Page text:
Pioneers of Diving: John Scott Haldane

Scuba diving as we know it resulted from the efforts of many pioneering individuals. In this series of articles, we’ll highlight a number of their contributions.

When we think of those who have contributed to the evolution of diving, Jacques Cousteau stands head and shoulders above the rest. Cousteau was, of course, a larger-than-life figure. Yet many other relatively unknown men and women had a significant and lasting impact on diving. One such person is John Scott Haldane.

John Scott Haldane

John Scott Haldane was born in Edinburgh, Scotland in 1860. He grew up in the affluent new town, and was an inquisitive child. Excellence at school earned him entrance into both the University of Edinburgh and Friedrich Shiller University in Jena, Germany. Haldane eventually followed in his uncle’s footsteps and studied medicine, graduating from Edinburgh University medical school in 1884.

As a physiologist he was interested in respiration, specifically the effects of poisonous gases on respiration. He studied the effects of toxic gases on miners. He also helped develop methods to deal with gas attacks in World War I trenches. Haldane also delved into the effects of breathing at high altitude. His contributions in all of these areas are considered ground-breaking. But his experiments into the effects of breathing gases under pressure created a legacy for divers.

Increasing Diving Safety

In 1907, the Royal Navy tasked him to investigate how to increase diving safety. Many hard-hat navy divers of the time suffered from Decompression Sickness (DCS) as a result of their work underwater. Haldane applied the scientific method to the problem. This meant formulating a theory about how to reduce the likelihood of producing DCS, and then testing through experiment. He accomplished this by building a decompression chamber to subject animals and humans to increased atmospheric pressures for varying amounts of time. He then reduced the pressure — sometimes slowly, sometimes quickly — and observed the subjects for any signs of DCS.

What’s fantastic/interesting/scary about Haldane’s work is that he wasn’t afraid to experiment on himself or his family members, including his wife and son. His animal of choice to put in the decompression chamber was a goat as, although pigs have the most similar tissue characteristics to humans, goats were in more plentiful supply and their body-mass to cardiac-output ratio is similar to a lean man.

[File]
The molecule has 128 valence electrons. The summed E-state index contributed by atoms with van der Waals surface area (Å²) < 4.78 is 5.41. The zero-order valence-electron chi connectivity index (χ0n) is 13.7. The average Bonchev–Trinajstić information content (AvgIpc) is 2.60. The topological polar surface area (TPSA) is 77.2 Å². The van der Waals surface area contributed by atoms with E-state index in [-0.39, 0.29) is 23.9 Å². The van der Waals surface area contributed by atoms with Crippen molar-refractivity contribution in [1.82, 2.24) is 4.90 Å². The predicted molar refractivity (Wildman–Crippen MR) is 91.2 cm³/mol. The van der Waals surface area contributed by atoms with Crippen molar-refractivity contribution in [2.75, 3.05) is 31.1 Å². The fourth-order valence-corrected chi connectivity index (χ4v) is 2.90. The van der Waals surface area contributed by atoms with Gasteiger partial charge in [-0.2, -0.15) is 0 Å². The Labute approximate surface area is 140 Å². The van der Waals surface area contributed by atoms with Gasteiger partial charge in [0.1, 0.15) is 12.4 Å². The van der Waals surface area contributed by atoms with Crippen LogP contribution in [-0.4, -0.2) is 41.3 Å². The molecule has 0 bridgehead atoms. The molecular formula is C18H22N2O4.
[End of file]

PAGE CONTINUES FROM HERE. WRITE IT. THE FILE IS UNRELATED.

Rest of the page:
Reducing DCS

French physiologist Paul Bert had already discovered that nitrogen coming out of solution in bodily tissues caused decompression sickness. Haldane was trying to determine how divers could sufficiently reduce or prevent this phenomenon during a dive. He realized that different body tissues retain and release nitrogen at different rates. So he developed tables that modeled five theoretical tissue compartments that would become saturated with gas at different rates.

By setting maximum dive times for different depths, the tables allowed a diver to reduce the likelihood that symptomatic bubbles would form in any of those tissues during a dive. John Scott Haldane surmised that a diver could stay indefinitely at 32 feet (10 m) and ascend without any ill effects. Although this has since been revised, it was pretty insightful at the time. He also recommended a maximum ascent rate of 29 feet (9 m) per minute, which is commonly accepted to this day.

Experimental Exploits

There are numerous stories of his experimental exploits. For instance, he didn’t just use a decompression chamber, he also conducted real dives from a ship off the coast of Scotland, the HMS Spanker. He conducted one such dive himself, donning a diver’s helmet and suit weighing 155 pounds (70 kg). Maybe he was so preoccupied with the weight of all that equipment that he forgot he’d never learned how to swim. On another occasion, he sent his 13-year-old son, J.B.S. Haldane, overboard to prove that the tables worked on untrained people. The suit was so big on him that it flooded, which meant he spent 30 minutes at the bottom of the ocean off the coast of Scotland. On surfacing, the crew warmed him back up with blankets and whiskey.

When the Royal Navy published tables in 1908, cases of DCS fell drastically among Navy divers. The tables also became the foundation for subsequent decompression research. It’s hard to overstate the tables’ importance. Jacques Cousteau used dive tables that were heavily influenced by Haldane’s tables. The No-Decompression Limit (NDL) on your computer is a more complicated and advanced version of them as well. In essence, John Scott Haldane’s work paved the way for all of us to go diving, so offer up a silent thanks next time you dip beneath the waves.